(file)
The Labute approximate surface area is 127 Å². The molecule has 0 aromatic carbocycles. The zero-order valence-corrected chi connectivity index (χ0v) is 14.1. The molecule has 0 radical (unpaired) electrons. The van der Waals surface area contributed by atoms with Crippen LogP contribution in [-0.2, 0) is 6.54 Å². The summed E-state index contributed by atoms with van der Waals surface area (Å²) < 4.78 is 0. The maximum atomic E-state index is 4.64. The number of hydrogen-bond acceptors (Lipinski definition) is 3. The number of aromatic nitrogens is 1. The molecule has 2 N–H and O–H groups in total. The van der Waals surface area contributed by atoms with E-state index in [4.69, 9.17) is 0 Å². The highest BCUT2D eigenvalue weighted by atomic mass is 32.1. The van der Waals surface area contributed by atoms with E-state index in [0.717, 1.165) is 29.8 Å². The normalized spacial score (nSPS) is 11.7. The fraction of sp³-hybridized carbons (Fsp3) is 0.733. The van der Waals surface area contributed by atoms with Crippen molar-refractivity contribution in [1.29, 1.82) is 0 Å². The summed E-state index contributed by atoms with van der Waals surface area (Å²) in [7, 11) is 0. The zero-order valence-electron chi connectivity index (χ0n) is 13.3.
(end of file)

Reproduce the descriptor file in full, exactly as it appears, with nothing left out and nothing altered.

The Labute approximate surface area is 127 Å². The molecule has 0 aromatic carbocycles. The zero-order valence-corrected chi connectivity index (χ0v) is 14.1. The molecule has 0 radical (unpaired) electrons. The van der Waals surface area contributed by atoms with Crippen LogP contribution in [-0.2, 0) is 6.54 Å². The summed E-state index contributed by atoms with van der Waals surface area (Å²) < 4.78 is 0. The maximum atomic E-state index is 4.64. The number of hydrogen-bond acceptors (Lipinski definition) is 3. The number of aromatic nitrogens is 1. The molecule has 2 N–H and O–H groups in total. The van der Waals surface area contributed by atoms with E-state index in [4.69, 9.17) is 0 Å². The highest BCUT2D eigenvalue weighted by atomic mass is 32.1. The van der Waals surface area contributed by atoms with E-state index in [0.717, 1.165) is 29.8 Å². The normalized spacial score (nSPS) is 11.7. The fraction of sp³-hybridized carbons (Fsp3) is 0.733. The van der Waals surface area contributed by atoms with Crippen molar-refractivity contribution in [1.29, 1.82) is 0 Å². The summed E-state index contributed by atoms with van der Waals surface area (Å²) in [7, 11) is 0. The zero-order valence-electron chi connectivity index (χ0n) is 13.3.